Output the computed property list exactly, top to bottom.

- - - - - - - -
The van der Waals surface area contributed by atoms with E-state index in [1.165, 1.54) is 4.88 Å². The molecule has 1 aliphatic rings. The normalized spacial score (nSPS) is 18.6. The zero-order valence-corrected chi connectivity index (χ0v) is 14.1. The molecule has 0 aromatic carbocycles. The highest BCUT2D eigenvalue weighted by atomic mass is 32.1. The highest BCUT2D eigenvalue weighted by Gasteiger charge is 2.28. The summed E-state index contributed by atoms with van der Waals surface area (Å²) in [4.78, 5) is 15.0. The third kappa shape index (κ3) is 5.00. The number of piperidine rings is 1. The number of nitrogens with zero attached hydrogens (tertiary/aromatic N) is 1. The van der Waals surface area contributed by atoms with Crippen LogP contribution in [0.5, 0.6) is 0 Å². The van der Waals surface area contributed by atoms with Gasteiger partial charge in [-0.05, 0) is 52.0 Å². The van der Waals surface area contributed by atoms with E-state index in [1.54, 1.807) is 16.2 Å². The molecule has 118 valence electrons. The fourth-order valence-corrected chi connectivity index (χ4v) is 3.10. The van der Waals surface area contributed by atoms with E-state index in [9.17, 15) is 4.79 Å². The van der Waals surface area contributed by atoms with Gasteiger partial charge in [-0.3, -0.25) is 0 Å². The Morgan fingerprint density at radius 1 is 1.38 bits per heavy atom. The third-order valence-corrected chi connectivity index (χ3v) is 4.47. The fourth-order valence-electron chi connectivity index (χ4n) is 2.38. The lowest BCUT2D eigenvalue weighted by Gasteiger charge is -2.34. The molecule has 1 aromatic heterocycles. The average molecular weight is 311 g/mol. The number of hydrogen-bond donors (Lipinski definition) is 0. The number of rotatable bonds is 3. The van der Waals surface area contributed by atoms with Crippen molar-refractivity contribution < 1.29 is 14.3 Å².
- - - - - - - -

The van der Waals surface area contributed by atoms with E-state index in [1.165, 1.54) is 4.88 Å². The molecule has 1 aliphatic rings. The normalized spacial score (nSPS) is 18.6. The zero-order valence-corrected chi connectivity index (χ0v) is 14.1. The molecule has 0 aromatic carbocycles. The highest BCUT2D eigenvalue weighted by atomic mass is 32.1. The highest BCUT2D eigenvalue weighted by Gasteiger charge is 2.28. The summed E-state index contributed by atoms with van der Waals surface area (Å²) in [4.78, 5) is 15.0. The third kappa shape index (κ3) is 5.00. The number of piperidine rings is 1. The number of nitrogens with zero attached hydrogens (tertiary/aromatic N) is 1. The van der Waals surface area contributed by atoms with Crippen LogP contribution in [0.5, 0.6) is 0 Å². The van der Waals surface area contributed by atoms with Gasteiger partial charge in [-0.05, 0) is 52.0 Å². The van der Waals surface area contributed by atoms with E-state index in [1.54, 1.807) is 16.2 Å². The molecule has 118 valence electrons. The fourth-order valence-corrected chi connectivity index (χ4v) is 3.10. The van der Waals surface area contributed by atoms with E-state index in [9.17, 15) is 4.79 Å². The van der Waals surface area contributed by atoms with Gasteiger partial charge in [-0.3, -0.25) is 0 Å². The Morgan fingerprint density at radius 1 is 1.38 bits per heavy atom. The third-order valence-corrected chi connectivity index (χ3v) is 4.47. The fourth-order valence-electron chi connectivity index (χ4n) is 2.38. The lowest BCUT2D eigenvalue weighted by Gasteiger charge is -2.34. The molecule has 1 aromatic heterocycles. The average molecular weight is 311 g/mol. The number of hydrogen-bond donors (Lipinski definition) is 0. The number of rotatable bonds is 3. The van der Waals surface area contributed by atoms with Crippen molar-refractivity contribution < 1.29 is 14.3 Å².